Viewpoint: Public confused and divided about genetically engineering diseases out of babies

Credit: Financial Times

Here’s a provocative headline and subhead from OneZero, a publication by Medium, above an article by Emily Mullin published on August 17:

Men Are Twice as Likely to Support Genetically Engineered Babies Than Women

The public may be ready for gene-edited babies.

This is clearly an attention-grabber. It’s based on a terrible paper about public attitudes about heritable genome editing (also called human germline editing) by four University of Melbourne academics led by Christopher Gyngell.

Mullin’s article is much more careful than the headline (which was almost certainly written by someone else) and does a good job representing what the peer-reviewed article says. A better summary of the data, however, might be:


A survey by advocates of human germline gene editing finds some support for medical (but not enhancement) applications — except among women, the religious, and anyone with professional or personal knowledge of genetics or genomics. Parents and people with college degrees are more skeptical than those without children or degrees.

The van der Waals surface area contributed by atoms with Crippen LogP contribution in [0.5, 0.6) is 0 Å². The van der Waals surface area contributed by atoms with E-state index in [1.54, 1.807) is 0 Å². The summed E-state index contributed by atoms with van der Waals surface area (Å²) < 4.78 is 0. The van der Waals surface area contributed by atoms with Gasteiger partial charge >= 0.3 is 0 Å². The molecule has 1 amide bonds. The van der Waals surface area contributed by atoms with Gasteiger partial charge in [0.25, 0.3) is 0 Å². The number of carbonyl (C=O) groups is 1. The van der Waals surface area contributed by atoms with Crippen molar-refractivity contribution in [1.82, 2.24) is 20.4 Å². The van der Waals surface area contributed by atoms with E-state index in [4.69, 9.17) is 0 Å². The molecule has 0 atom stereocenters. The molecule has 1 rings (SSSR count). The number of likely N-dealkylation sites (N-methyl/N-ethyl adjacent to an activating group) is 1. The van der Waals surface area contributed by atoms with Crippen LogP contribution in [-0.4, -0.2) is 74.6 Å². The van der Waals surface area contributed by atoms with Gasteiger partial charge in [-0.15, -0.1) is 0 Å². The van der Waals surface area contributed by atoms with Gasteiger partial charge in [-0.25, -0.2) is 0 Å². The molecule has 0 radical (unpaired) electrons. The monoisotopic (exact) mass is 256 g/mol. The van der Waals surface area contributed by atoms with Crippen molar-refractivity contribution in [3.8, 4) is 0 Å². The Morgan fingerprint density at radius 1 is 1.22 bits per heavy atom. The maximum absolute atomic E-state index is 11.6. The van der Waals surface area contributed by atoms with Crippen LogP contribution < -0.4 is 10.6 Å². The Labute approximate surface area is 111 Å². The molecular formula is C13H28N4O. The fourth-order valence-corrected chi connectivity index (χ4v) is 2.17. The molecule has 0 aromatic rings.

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This paper is a classic case of spinning results you don’t want. Gyngell has been an advocate of germline gene editing (GGE) for years. In 2015, when he was billed as “a bioethicist from the University of Oxford” (at the Centre run by Julian Savulescu) he wrote a piece for The Guardian titled:

The case for genetically engineered babies

It’s obvious what results he hoped to find.

Related article:  Coronavirus highlights why the Genetic Information Nondiscrimination Act is ripe for overhaul

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